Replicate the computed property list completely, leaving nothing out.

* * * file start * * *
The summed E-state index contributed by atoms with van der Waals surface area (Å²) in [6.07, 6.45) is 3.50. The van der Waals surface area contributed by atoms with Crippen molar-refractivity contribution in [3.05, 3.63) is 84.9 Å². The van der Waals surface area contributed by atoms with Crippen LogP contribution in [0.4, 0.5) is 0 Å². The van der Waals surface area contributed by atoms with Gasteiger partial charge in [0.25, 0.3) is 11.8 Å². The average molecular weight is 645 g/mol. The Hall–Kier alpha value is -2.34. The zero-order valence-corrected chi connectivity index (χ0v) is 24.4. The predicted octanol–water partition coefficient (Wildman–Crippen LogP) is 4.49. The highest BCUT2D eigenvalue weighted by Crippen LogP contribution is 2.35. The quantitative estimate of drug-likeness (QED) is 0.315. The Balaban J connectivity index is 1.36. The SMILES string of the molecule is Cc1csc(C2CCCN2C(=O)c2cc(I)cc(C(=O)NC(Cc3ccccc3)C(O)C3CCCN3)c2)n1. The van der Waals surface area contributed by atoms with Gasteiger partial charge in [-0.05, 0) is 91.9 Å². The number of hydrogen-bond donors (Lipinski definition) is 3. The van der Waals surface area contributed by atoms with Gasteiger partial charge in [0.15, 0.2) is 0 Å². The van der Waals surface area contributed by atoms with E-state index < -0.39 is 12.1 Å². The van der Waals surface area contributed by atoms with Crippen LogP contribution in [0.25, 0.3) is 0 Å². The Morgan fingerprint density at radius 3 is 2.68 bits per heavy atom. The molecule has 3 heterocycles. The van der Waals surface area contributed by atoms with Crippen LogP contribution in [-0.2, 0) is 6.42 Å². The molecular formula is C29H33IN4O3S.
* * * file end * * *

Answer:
The summed E-state index contributed by atoms with van der Waals surface area (Å²) in [6.07, 6.45) is 3.50. The van der Waals surface area contributed by atoms with Crippen molar-refractivity contribution in [3.05, 3.63) is 84.9 Å². The van der Waals surface area contributed by atoms with Crippen LogP contribution in [0.4, 0.5) is 0 Å². The van der Waals surface area contributed by atoms with Gasteiger partial charge in [0.25, 0.3) is 11.8 Å². The average molecular weight is 645 g/mol. The Hall–Kier alpha value is -2.34. The zero-order valence-corrected chi connectivity index (χ0v) is 24.4. The predicted octanol–water partition coefficient (Wildman–Crippen LogP) is 4.49. The highest BCUT2D eigenvalue weighted by Crippen LogP contribution is 2.35. The quantitative estimate of drug-likeness (QED) is 0.315. The Balaban J connectivity index is 1.36. The SMILES string of the molecule is Cc1csc(C2CCCN2C(=O)c2cc(I)cc(C(=O)NC(Cc3ccccc3)C(O)C3CCCN3)c2)n1. The van der Waals surface area contributed by atoms with Gasteiger partial charge in [-0.05, 0) is 91.9 Å². The number of hydrogen-bond donors (Lipinski definition) is 3. The van der Waals surface area contributed by atoms with Gasteiger partial charge in [0.15, 0.2) is 0 Å². The van der Waals surface area contributed by atoms with E-state index < -0.39 is 12.1 Å². The van der Waals surface area contributed by atoms with Crippen LogP contribution in [0.25, 0.3) is 0 Å². The Morgan fingerprint density at radius 3 is 2.68 bits per heavy atom. The molecule has 3 heterocycles. The van der Waals surface area contributed by atoms with Crippen LogP contribution in [-0.2, 0) is 6.42 Å². The molecular formula is C29H33IN4O3S.